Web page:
The BBC will start showing a three-part documentary next week highlighting construction work on London’s Crossrail.
BBC 2’s Fifteen Billion Pound Railway starts on 16 July at 9pm and follows work on the new train tunnels and stations under London.
Crossrail provided exclusive access over two years to the BBC’s producers Windfall Films who spent time with tunnellers and engineers as construction of the new railway progressed.
They witnessed the engineering challenges and key milestones including the spectacular tunnel machine breakthroughs.
Crossrail Chief Executive Andrew Wolstenholme said: “The documentary series provides a unique insight into the complexity and challenges of delivering Europe’s biggest construction project through the very heart of London.
“Every day people walk past our construction sites unaware of the maze of tunnels that are being constructed below London’s busy streets.”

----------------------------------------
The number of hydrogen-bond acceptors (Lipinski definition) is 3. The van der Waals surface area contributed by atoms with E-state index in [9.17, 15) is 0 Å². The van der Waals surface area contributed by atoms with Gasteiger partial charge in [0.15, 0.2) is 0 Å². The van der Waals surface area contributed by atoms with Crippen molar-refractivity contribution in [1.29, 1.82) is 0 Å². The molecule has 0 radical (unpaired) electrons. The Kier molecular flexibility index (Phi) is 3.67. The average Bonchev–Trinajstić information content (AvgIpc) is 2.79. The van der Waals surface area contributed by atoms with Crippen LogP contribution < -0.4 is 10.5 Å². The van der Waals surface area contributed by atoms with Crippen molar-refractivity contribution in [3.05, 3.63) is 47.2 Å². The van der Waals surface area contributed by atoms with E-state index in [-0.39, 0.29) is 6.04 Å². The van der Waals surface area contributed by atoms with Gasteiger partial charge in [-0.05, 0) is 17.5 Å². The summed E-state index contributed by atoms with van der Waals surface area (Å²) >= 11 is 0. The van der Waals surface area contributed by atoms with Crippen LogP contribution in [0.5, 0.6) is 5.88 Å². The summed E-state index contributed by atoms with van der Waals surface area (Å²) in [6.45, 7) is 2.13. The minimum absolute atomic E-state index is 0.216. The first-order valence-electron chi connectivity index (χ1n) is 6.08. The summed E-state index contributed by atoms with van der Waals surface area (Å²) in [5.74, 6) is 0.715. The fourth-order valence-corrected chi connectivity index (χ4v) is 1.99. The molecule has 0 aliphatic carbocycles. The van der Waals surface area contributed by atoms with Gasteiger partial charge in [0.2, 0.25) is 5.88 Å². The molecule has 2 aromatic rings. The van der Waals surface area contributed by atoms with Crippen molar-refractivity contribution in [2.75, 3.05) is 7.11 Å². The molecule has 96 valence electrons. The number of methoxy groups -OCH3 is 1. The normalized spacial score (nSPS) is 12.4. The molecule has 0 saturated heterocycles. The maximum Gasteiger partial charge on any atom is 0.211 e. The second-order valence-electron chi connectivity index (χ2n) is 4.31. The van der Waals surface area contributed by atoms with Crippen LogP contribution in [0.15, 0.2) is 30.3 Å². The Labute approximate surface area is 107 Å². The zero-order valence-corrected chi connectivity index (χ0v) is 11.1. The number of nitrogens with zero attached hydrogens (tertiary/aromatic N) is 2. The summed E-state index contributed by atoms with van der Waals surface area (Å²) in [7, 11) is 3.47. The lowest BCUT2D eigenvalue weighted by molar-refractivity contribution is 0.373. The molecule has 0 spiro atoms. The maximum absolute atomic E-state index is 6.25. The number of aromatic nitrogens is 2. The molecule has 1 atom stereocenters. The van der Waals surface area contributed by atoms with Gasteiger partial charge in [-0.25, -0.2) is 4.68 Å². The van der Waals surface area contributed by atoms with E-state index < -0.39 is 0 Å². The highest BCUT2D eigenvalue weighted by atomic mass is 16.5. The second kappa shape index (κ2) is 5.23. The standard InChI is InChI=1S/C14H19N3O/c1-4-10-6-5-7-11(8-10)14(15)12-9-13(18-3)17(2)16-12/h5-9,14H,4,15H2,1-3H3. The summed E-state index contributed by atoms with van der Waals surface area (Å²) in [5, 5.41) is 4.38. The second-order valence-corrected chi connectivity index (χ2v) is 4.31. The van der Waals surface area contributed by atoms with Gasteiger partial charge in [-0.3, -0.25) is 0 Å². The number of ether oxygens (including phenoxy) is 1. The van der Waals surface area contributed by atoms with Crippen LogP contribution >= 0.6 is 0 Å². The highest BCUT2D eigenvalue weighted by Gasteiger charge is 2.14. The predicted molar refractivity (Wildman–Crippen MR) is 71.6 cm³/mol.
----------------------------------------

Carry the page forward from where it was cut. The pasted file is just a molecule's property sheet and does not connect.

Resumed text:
One of the stars of the documentary is western tunnels and stations Project Manager Andy Alder.
He said:: “We think our work is pretty exciting. This documentary is a chance for the public to come into our subterranean world and see how we build big tunnels using massive machines, while preserving London’s archaeological history and making sure London keeps moving.”
The first episode, Urban Heart Surgery, follows the team of workers as they drive 1,000-tonne tunnel boring machine, Ada, through Tottenham Court Road station within 800mm of the operating Northern line.
It also looks at how Crossrail has ensured Bonhams auction house in Mayfair is able to receive its vintage cars for auction.
Episode two, Tunnels Under the Thames, sees the Bermingham father and son team follow in the tradition of tunneling greats, the Brunels, and build new train tunnels under the River Thames in southeast London.
Meanwhile, Project Manager Linda Miller is rebuilding the Victorian Connaught Tunnel under the Royal Docks.
The final episode, Platforms and Plague Pits, tracks the team as they construct the cathedral-sized new station at Canary Wharf.
The cameras join engineers as they carve out the underground caverns that will become the new stations at Liverpool Street and Whitechapel.
And, it follows archaeologists as they uncover a 14th Century emergency burial ground, established ahead of the plague.